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The average business loan interest rates for 2024

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Does a low interest rate always mean you’re getting the best deal on a business loan? Find out with our 2024 business loan interest rate guide.

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Banks and lenders set their loan interest rates according to the market

Small business loan interest rates vary widely. The rate you pay will depend on several factors, including the type of loan or finance you take out, the repayment terms of the deal, and the competitiveness of the offer compared to the rest of the market.

In other words, there’s really no such thing as an average interest rate on a business loan.

Therefore,  it’s important to shop around for the right deal at the right price when searching for business finance for your SME.

These unsecured and secured loans could help you grow your business, cover running costs or even fund a new company.

What is an interest rate in business finance?

There are lots of different ways to finance your SME. But whichever type of business funding you choose, it will almost certainly involve borrowing an amount of money on the understanding that you repay that amount in full plus an additional sum set by the finance provider.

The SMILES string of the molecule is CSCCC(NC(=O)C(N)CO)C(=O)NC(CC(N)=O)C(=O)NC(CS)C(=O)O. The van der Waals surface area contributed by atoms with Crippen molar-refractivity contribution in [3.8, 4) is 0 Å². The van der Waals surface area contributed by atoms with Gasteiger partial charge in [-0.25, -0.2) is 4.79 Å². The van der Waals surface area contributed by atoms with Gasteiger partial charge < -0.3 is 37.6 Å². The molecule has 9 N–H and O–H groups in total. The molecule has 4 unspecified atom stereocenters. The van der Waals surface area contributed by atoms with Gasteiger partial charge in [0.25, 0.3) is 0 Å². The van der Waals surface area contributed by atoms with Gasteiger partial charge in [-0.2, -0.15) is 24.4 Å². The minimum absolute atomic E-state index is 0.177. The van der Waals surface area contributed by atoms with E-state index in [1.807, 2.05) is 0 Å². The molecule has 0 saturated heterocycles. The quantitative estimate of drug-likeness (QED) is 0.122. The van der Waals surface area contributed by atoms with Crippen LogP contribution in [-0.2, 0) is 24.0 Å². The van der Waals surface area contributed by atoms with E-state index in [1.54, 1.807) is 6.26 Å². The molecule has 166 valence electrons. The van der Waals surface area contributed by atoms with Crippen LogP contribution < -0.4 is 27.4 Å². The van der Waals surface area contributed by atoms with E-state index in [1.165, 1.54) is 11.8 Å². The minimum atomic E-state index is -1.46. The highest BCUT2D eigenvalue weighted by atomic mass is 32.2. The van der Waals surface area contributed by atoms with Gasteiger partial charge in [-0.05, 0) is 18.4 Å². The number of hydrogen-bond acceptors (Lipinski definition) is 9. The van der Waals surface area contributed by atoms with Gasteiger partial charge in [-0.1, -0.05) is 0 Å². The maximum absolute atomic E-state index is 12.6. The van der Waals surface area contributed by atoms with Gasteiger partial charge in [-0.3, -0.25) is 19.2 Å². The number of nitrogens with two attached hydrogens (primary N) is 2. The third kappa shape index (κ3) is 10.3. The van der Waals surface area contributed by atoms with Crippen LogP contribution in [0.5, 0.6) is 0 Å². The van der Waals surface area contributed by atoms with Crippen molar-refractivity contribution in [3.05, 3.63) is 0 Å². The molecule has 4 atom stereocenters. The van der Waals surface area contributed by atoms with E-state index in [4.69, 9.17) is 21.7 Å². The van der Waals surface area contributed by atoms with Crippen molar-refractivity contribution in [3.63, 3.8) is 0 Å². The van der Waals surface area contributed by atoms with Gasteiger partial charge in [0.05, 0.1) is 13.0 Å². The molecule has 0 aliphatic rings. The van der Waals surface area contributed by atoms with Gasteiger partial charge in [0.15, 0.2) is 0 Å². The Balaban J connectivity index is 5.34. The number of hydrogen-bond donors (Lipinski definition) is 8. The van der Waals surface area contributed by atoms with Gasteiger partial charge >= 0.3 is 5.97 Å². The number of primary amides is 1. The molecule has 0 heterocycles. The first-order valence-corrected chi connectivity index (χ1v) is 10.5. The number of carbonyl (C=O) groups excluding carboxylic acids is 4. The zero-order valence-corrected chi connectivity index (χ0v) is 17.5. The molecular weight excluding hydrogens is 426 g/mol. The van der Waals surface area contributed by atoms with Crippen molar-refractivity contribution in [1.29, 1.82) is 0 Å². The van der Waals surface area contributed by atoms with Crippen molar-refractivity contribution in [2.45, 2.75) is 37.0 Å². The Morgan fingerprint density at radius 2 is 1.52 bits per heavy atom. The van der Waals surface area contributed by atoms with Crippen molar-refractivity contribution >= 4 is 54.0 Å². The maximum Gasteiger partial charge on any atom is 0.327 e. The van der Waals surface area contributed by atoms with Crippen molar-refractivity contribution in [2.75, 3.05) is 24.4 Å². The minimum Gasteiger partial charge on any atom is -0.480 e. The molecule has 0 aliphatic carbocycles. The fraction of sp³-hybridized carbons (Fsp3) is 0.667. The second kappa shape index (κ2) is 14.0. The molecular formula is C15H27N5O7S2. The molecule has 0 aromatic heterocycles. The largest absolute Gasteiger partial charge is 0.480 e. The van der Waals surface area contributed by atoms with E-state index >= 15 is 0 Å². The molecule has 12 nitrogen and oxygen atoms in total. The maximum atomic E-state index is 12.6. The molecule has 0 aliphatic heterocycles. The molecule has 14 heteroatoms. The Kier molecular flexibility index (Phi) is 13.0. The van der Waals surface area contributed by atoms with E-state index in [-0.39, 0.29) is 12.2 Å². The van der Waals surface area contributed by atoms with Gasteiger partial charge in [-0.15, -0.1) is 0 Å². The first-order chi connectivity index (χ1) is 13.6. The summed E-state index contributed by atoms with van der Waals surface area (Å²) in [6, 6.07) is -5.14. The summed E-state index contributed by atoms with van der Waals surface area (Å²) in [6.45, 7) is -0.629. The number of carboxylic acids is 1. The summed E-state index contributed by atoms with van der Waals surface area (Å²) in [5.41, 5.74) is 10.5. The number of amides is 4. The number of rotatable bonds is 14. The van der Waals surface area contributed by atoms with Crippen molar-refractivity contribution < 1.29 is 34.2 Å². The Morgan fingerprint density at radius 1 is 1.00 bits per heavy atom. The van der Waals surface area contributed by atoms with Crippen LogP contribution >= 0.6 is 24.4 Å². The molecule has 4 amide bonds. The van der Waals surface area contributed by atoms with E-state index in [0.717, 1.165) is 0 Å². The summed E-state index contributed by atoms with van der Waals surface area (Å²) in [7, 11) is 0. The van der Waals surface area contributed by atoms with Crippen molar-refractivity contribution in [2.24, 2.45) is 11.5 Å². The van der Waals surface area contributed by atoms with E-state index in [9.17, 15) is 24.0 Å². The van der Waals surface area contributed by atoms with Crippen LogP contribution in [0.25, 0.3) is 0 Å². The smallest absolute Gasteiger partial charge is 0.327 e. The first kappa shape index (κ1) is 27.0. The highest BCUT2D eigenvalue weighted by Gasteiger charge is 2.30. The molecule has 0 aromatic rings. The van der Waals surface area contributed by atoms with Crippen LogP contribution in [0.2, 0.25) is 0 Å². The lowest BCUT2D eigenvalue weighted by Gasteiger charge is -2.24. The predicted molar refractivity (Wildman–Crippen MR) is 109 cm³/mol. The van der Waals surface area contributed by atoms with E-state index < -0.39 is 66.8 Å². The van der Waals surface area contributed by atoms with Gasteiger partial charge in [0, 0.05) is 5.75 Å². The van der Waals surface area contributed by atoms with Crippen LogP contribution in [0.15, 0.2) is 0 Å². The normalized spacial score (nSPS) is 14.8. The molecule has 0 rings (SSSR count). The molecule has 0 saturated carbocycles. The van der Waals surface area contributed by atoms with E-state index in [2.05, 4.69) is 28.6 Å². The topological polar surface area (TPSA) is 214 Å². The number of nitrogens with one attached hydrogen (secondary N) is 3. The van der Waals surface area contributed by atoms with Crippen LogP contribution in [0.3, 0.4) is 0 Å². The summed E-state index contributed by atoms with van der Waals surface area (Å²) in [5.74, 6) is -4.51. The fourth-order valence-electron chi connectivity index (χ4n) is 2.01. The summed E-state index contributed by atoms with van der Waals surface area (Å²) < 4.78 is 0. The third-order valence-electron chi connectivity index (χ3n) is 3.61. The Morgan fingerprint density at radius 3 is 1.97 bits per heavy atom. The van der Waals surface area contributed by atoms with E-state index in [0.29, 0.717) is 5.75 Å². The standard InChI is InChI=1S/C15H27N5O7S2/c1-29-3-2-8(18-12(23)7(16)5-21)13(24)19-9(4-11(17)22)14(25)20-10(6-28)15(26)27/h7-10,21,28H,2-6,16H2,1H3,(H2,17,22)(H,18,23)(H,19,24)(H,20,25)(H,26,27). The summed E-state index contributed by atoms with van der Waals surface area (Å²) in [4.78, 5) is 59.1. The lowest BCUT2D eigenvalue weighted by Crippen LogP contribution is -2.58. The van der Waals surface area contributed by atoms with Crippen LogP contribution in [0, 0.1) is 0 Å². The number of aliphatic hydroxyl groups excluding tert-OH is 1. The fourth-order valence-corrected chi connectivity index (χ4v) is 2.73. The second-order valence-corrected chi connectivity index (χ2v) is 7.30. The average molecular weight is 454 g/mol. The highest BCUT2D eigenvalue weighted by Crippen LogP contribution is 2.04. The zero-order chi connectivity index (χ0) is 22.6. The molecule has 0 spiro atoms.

When it comes to business loans, the lion’s share of this additional sum is usually made up of interest on the loan.

So, a lower interest rate is generally an indication of a cheaper deal – although it’s important to also consider any extra fees when comparing business loans.

Impact of interest

For example, imagine you borrowed £10,000 over three years. If you agree to pay a fixed interest rate of 9%, you would have to repay a total of £11,389. This puts the cost of the loan – excluding any fees – at £1,389.

However, if you agreed to pay a fixed interest rate of 12%, the cost would be £463 higher at £1,852.

What is the representative APR on a business loan?

The representative APR (Annual Percentage Rate) is the headline interest rate lenders use to advertise credit deals, including business loans.

However, that doesn’t always mean it’s the interest rate you will pay – even if you are accepted as a borrower.

Banks and other lenders only have to offer the representative APR to 51% of those approved for a loan.

The other 49% will often be charged a higher rate - perhaps because they have a lower credit score.

So, it’s always worth double-checking the interest rate on your business loan offer before taking the plunge. 

How do lenders set business loan interest rates?

Banks and lenders set their loan interest rates according to the market - i.e. what their competitors are doing. This, in turn, is guided by the Bank of England base rate: an interest rate set by the UK central bank to reflect the country’s economic state at the time. As a result, when the base rate increases, so does the average cost of borrowing money – for both companies and individuals.